Key points of this article:
- After a Kentucky car accident, what you say – and what you don’t say to your car insurance company can make a world of difference in how your claim proceeds and how fairly you are compensated.
- The car accident attorneys at Rhoads & Rhoads can help you navigate the entire process.
Even accidents that don’t involve catastrophic injuries can be traumatic. Although you may not be in shock in the medical sense, you will certainly be shocked. The resulting adrenaline surge may prompt an understandable desire for you to talk through every little detail of the accident, including what you were thinking at each second, how you felt, and what you feared. This article is to warn you to resist that inclination at all costs, especially when you are talking to a representative from your insurance company.
You may be under the impression that your insurance company is on your side; after all, they are your insurance company. You have probably been paying premiums to them for many years. In addition, whoever you speak to is bound to be warm and friendly on the phone. Don’t be lulled into a false sense of security. Your insurance representatives may be perfectly lovely people, and they will no doubt follow the law exactly, but their actual goal is to settle your case as quickly and as inexpensively as possible. It’s important to know exactly what not to say to insurance after an accident.
What to say to insurance after an accident
Let’s start with what you should say to your insurance after an accident. Definitely inform them that you have been in an accident. Most insurance companies require that you notify them within 24 hours. You should let them know as soon as possible, but don’t go into detail at this point. You will need to supply the following information that you (hopefully) gathered at the scene of the accident:
- Begin with your name and policy number.
- Give the other driver’s name and address.
- Give the other driver’s phone number and insurance details.
- Supply the registration number of any cars that were involved.
- Tell them the time and place where the accident took place.
- Provide the police report number.
What not to say to insurance after an accident
- Do not say that the accident was your fault or that you are sorry. This advice is useful to keep in mind at the scene of the accident as well. Obviously, it is human nature to want to say sorry when someone else is in pain, even if it isn’t your fault. Unfortunately, this empathetic impulse can be twisted and used as an admission of guilt. It is better to stick to the facts of what happened.
- Don’t answer questions that aren’t asked. It is always better to say too little than too much.
- Don’t say that you don’t have a lawyer. Insurance companies are quick to offer a low settlement if they know you don’t have legal representation. One survey showed that 91% of people with a lawyer received a payout after a motor vehicle accident, as compared to 51% of people without a lawyer. It is in your best interest to retain a car accident attorney as soon as possible.
- Don’t agree to be recorded or to give an official statement. Although you will only tell the truth, it is easy for insurance representatives to jump on any innocent inconsistencies in your story and exploit them. Consult with your attorney before you agree to anything like this; you are not legally obligated to record a statement.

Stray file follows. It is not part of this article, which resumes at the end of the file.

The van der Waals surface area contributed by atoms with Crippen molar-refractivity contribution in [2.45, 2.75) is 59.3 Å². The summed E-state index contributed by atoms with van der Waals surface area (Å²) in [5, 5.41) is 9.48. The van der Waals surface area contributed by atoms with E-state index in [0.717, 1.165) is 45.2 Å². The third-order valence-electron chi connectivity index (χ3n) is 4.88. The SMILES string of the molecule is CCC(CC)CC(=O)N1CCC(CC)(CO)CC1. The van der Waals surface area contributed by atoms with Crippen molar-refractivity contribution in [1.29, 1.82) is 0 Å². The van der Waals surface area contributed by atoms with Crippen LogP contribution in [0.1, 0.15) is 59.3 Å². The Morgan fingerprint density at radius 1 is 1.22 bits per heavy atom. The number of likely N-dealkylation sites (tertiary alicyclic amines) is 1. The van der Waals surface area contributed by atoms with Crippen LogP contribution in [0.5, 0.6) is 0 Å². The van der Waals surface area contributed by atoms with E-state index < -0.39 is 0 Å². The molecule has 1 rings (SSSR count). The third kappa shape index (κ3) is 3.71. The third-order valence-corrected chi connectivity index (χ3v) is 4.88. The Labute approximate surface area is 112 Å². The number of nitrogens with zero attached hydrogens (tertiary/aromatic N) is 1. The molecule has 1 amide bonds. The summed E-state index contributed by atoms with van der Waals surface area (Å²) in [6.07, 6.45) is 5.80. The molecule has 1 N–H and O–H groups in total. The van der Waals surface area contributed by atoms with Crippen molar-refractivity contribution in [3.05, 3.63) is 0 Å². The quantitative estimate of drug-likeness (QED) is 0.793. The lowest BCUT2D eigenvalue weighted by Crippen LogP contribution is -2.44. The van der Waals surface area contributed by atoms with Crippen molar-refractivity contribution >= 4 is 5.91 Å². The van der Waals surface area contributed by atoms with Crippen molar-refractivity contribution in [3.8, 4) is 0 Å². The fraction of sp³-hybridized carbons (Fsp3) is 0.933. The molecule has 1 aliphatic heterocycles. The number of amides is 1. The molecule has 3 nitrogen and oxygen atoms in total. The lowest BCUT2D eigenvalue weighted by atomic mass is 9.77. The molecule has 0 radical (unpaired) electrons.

- Don’t say that you are fine. You may not be fine, and you will need time to consult with your doctor and get thoroughly checked out. Many injuries (like whiplash, internal injuries, back injuries, or PTSD) are not immediately apparent, so never make a sweeping proclamation that you are fine. For the same reason, never sign off on a medical release form unless your attorney advises you to do so.
- Don’t express any eagerness to wrap up the entire claim procedure as soon as possible. That is showing a weakness that can be exploited. If the insurance company knows that you are fed up and anxious to settle, you will be offered a low amount. Also, don’t agree to an initial settlement offer – consult your attorney before agreeing to anything.
- Don’t use the words, “I think,” “I believe,” or “In my opinion…” Avoid speculation altogether and provide only objective information.
- Don’t tell the insurance representative that you talked to any friends or family members immediately after the accident. In some cases, insurance companies have been known to contact people who were confided in to compare what you said at the time with what you are saying now. There are always ways to manipulate throwaway comments or exploit loopholes. Don’t give them that ammunition. There is no reason to give your insurance company the names or contact information of anyone who wasn’t involved in the accident.
This is a lot of advice to internalize, and it will be difficult to remember it all if you are dealing with the aftereffects of an accident where you may have been injured. You should be able to focus on your recovery without having to agonize over every conversation with your insurance company.
It is the goal of Rhoads & Rhoads to make sure that you receive fair compensation. We can handle most of the interactions with your insurance company and advise you before you make any statements. Our team of experienced personal injury attorneys can help you through every step of your claim process, including answering all of your car insurance questions. Our attorneys know exactly what not to say to insurance after an accident.
Call the Kentucky car accident attorneys at Rhoads & Rhoads at 888-709-9329 to schedule your FREE legal consultation today.